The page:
Plurilock Security Solutions, Inc. picked up a $200,000 award to develop an identity management (IdM) platform to improve the security capabilities of smart devices, sensors and other devices that connect and operate across the Internet.
Sensor platforms and the smart devices that make up the Internet of Things (IoT) are common examples of Non-Person Entities (NPEs) – digital entities that can take actions in cyberspace, but that are not people.
These devices and platforms operate with limited resources, including low processing power or energy, such as devices often used by first responders in the form of wearable technology.
Along those lines, the Department of Homeland Security (DHS) Science and Technology Directorate (S&T) is looking to prevent spoofing of NPEs that can involve unfriendly actors pretending to be smart devices to launch attacks, access and steal user information, spread malware or bypass security.
Plurilock’s IdM platform, BioTracker wants to protect NPEs and their affiliated institutions with a high level of assurance and within the limited resources NPEs are known for. BioTracker uses behavioral and contextual data from users to authenticate the identity of an NPE to protect it from a number of threats, including botnets, exploit kits and distributed denial of service (DDoS) attacks specifically designed to target IoT networks.
“With the rapid growth of NPEs, innovative approaches to identify them with a high degree of assurance is paramount,” said Anil John, S&T Identity Management R&D Program Manager. “Plurilock’s approach to support both local cryptographic identifiers and a stand-off identification solution for legacy environments could provide DHS with disruptive, state-of-the-art capabilities to protect critical network resources.”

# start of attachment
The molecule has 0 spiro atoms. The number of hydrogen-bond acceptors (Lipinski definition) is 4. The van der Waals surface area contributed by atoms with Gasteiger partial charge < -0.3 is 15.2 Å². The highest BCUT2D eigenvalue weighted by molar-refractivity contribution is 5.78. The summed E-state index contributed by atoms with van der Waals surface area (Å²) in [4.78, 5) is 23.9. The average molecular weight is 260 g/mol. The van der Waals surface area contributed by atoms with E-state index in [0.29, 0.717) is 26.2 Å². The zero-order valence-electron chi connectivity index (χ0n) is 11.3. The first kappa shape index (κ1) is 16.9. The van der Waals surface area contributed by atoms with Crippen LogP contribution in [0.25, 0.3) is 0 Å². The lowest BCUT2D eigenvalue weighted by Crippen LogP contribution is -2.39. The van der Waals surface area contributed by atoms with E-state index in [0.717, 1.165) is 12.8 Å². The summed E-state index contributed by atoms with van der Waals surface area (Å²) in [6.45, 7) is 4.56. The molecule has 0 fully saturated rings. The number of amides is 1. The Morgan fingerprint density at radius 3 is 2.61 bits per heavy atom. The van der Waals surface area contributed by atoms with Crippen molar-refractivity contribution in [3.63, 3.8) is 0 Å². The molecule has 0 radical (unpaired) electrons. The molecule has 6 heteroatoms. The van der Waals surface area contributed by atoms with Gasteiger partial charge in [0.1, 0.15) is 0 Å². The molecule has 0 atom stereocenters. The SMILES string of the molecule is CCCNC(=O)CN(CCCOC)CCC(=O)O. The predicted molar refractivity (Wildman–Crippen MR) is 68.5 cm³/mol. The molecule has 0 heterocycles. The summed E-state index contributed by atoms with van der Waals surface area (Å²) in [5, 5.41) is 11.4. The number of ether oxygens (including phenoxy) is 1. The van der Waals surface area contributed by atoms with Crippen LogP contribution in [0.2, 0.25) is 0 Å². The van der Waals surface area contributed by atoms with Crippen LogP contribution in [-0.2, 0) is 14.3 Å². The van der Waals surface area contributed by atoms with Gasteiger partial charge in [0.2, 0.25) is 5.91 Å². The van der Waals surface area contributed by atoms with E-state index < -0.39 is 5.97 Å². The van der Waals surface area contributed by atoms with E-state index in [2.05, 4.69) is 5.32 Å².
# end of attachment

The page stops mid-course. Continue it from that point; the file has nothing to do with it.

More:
The Plurilock effort was awarded under S&T’s Silicon Valley Innovation Program (SVIP) Other Transaction Solicitation (OTS) authority, through the Identity and Anti-Spoofing of Non-Person Entities (NPEs) OTS – HSHQDC-17-R-00051 solicitation. Plurilock is headquartered in Victoria, British Columbia, Canada, and is the second non-U.S. entity to receive a contract award from the S&T SVIP.
“Ensuring the identity protection of NPE-connected devices and platforms through identity and anti-spoofing technologies is essential to keeping our nation and economy safe,” said SVIP Managing Director Melissa Ho. “I am pleased SVIP is enabling the development of innovative technology solutions that could benefit multiple DHS components and critical infrastructure providers who are looking for innovative approaches to anti-spoofing of devices and sensors.”